The Deputy Minister responsible for overseeing the implementation of Phoenix provided another update to all public servants last week, saying that the timeline for resolving pay issues would run until the end of October.
At the same time, public servants took to social media to demand accountability, and compensation advisors reiterated that neither senior management, nor unions listened years ago when they advised that Phoenix wouldn’t work, nor did unions protect those who were faced with losing their jobs:
“Not only did mgt not listen, the unions didn’t listen nor did they stand up for us.”
In last week’s update, there was news that a new call centre has been established in Toronto with 100 agents and more to come.
Up until now, public servants have not been able to reach anyone at the pay centre in Miramichi with callers waiting endlessly on hold, getting a busy signal or being hung up on.
Public Works says this new call centre will ensure that all employees are able to speak to someone with a minimal wait time, while reducing the burden at Miramichi and reducing the number of dropped calls.
In one day, the Toronto call centre received 2,500 calls with Public Works maintaining that no calls were dropped and the average wait time was under four minutes.
Public Works says that call centre agents there will be able to provide updates on when pay requests will be addressed and how long they will take to be resolved. Public servants with more complex pay questions will be referred to a pay advisor using a case status form.
A compensation advisor in the pay centre will then call back employees reporting issues in priority 1 and 2 groups within 48 hours.
Public Works shared this infographic, outlining the types of priority cases and their timelines:
Public Works is also working on:
- enhanced tools and additional training for both employees and managers in PWGSC and other departments;
- the first set of tools will include job aids, tutorials and webcast events made broadly available across the public service in the coming weeks;
- developing additional mandatory training with the Canada School of Public Service to help employees and managers;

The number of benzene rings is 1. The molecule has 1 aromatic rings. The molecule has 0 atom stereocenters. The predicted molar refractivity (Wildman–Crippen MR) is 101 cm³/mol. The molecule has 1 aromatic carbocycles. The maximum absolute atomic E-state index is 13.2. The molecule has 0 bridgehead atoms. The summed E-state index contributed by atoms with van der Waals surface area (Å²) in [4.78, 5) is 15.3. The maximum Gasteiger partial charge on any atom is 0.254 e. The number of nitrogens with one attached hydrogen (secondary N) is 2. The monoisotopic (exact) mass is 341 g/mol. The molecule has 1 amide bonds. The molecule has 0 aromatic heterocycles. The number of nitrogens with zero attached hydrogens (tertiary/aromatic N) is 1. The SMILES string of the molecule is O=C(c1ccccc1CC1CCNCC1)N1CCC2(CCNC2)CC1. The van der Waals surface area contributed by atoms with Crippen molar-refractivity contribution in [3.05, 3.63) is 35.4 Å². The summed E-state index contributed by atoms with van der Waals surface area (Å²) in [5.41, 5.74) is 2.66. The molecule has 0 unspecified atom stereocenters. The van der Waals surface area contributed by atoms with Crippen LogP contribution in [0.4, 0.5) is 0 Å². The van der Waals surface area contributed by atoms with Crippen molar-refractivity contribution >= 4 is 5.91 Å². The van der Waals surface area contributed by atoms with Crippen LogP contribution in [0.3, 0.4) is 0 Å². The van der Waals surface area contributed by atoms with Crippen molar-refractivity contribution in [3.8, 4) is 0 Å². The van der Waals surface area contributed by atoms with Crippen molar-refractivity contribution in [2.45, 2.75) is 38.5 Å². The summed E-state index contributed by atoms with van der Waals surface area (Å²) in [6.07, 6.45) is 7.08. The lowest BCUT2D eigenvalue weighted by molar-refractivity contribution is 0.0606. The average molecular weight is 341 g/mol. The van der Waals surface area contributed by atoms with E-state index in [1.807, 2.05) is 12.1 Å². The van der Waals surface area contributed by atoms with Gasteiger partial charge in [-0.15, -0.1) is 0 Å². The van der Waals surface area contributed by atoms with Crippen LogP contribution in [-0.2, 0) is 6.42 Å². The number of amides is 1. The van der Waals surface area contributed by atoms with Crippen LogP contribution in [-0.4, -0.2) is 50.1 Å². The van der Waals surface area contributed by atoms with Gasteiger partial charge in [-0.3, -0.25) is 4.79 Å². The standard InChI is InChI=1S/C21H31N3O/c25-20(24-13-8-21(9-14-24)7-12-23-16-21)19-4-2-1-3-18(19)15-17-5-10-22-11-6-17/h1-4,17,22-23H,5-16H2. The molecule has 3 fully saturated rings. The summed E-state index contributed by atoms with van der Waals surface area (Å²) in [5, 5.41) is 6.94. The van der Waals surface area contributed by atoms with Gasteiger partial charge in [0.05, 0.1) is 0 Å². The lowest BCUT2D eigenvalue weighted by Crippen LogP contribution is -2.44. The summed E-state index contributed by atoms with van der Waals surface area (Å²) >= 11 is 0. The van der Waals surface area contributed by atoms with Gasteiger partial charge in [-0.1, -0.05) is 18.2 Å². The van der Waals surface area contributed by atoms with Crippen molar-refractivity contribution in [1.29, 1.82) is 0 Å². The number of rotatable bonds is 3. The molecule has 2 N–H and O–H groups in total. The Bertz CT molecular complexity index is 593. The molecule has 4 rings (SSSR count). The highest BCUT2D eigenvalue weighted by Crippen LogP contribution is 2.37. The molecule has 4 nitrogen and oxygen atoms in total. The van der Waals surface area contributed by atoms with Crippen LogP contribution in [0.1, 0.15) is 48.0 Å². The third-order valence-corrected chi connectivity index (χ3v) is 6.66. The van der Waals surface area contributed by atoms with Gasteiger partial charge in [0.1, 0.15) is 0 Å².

- a toolkit for managers with reference materials, such as checklists and tips, in an effort to help employees who are experiencing pay issues. The toolkit will be provided to managers through departmental human resources branches;
- proceeding over the next few months with planned enhancements to Phoenix, which will increase automation, thereby reducing the number of manual steps required and speeding up the timelines; and
- exploring options with Treasury Board and unions to support employees who have faced financial hardship because of inaccurate or missing pay. The Government will set up a claims process to reimburse employees for the out-of-pocket expenses incurred. This could include penalties for missed payments and insufficient fund charges. Employees are asked to keep track of the expenses incurred. Once the process is set up, instructions will be provided on how to submit claims for reimbursement.
Lastly, it was revealed that additional privacy breaches have occurred; four employees were able to access the names and identification numbers (PRIs) of employees from other departments.
The Deputy Minister said the Office of the Privacy Commissioner has been informed.
Watch CBC’s video of last week’s technical briefing which include questions and answers here: